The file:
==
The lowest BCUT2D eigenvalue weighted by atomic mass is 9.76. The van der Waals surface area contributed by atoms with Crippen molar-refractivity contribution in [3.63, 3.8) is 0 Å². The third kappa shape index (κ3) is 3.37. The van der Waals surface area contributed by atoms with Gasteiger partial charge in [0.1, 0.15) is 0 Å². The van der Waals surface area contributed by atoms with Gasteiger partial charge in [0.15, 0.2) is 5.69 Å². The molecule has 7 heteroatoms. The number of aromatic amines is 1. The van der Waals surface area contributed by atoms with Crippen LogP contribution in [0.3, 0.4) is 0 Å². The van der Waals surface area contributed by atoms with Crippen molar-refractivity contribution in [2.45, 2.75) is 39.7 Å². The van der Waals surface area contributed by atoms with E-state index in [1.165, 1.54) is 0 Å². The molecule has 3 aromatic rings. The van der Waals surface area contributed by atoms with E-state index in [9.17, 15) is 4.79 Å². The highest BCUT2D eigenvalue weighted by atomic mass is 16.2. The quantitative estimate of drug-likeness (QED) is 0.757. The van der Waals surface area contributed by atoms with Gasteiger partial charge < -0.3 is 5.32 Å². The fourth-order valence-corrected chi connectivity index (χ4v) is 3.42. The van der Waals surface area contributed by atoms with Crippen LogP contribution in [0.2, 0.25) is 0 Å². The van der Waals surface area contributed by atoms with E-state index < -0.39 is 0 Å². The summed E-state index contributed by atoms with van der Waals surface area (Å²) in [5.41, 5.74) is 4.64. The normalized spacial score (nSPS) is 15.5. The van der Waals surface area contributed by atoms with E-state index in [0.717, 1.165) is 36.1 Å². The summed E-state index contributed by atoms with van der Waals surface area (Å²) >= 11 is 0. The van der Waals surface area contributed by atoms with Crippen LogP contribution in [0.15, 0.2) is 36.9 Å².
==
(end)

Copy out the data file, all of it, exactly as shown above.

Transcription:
The lowest BCUT2D eigenvalue weighted by atomic mass is 9.76. The van der Waals surface area contributed by atoms with Crippen molar-refractivity contribution in [3.63, 3.8) is 0 Å². The third kappa shape index (κ3) is 3.37. The van der Waals surface area contributed by atoms with Gasteiger partial charge in [0.1, 0.15) is 0 Å². The van der Waals surface area contributed by atoms with Gasteiger partial charge in [0.15, 0.2) is 5.69 Å². The molecule has 7 heteroatoms. The number of aromatic amines is 1. The van der Waals surface area contributed by atoms with Crippen LogP contribution in [0.3, 0.4) is 0 Å². The van der Waals surface area contributed by atoms with Crippen molar-refractivity contribution in [2.45, 2.75) is 39.7 Å². The van der Waals surface area contributed by atoms with E-state index in [1.165, 1.54) is 0 Å². The molecule has 3 aromatic rings. The van der Waals surface area contributed by atoms with E-state index in [9.17, 15) is 4.79 Å². The highest BCUT2D eigenvalue weighted by atomic mass is 16.2. The quantitative estimate of drug-likeness (QED) is 0.757. The van der Waals surface area contributed by atoms with Gasteiger partial charge < -0.3 is 5.32 Å². The fourth-order valence-corrected chi connectivity index (χ4v) is 3.42. The van der Waals surface area contributed by atoms with Crippen LogP contribution in [0.2, 0.25) is 0 Å². The van der Waals surface area contributed by atoms with E-state index < -0.39 is 0 Å². The summed E-state index contributed by atoms with van der Waals surface area (Å²) in [5.41, 5.74) is 4.64. The normalized spacial score (nSPS) is 15.5. The van der Waals surface area contributed by atoms with E-state index in [0.717, 1.165) is 36.1 Å². The summed E-state index contributed by atoms with van der Waals surface area (Å²) >= 11 is 0. The van der Waals surface area contributed by atoms with Crippen LogP contribution in [0.15, 0.2) is 36.9 Å².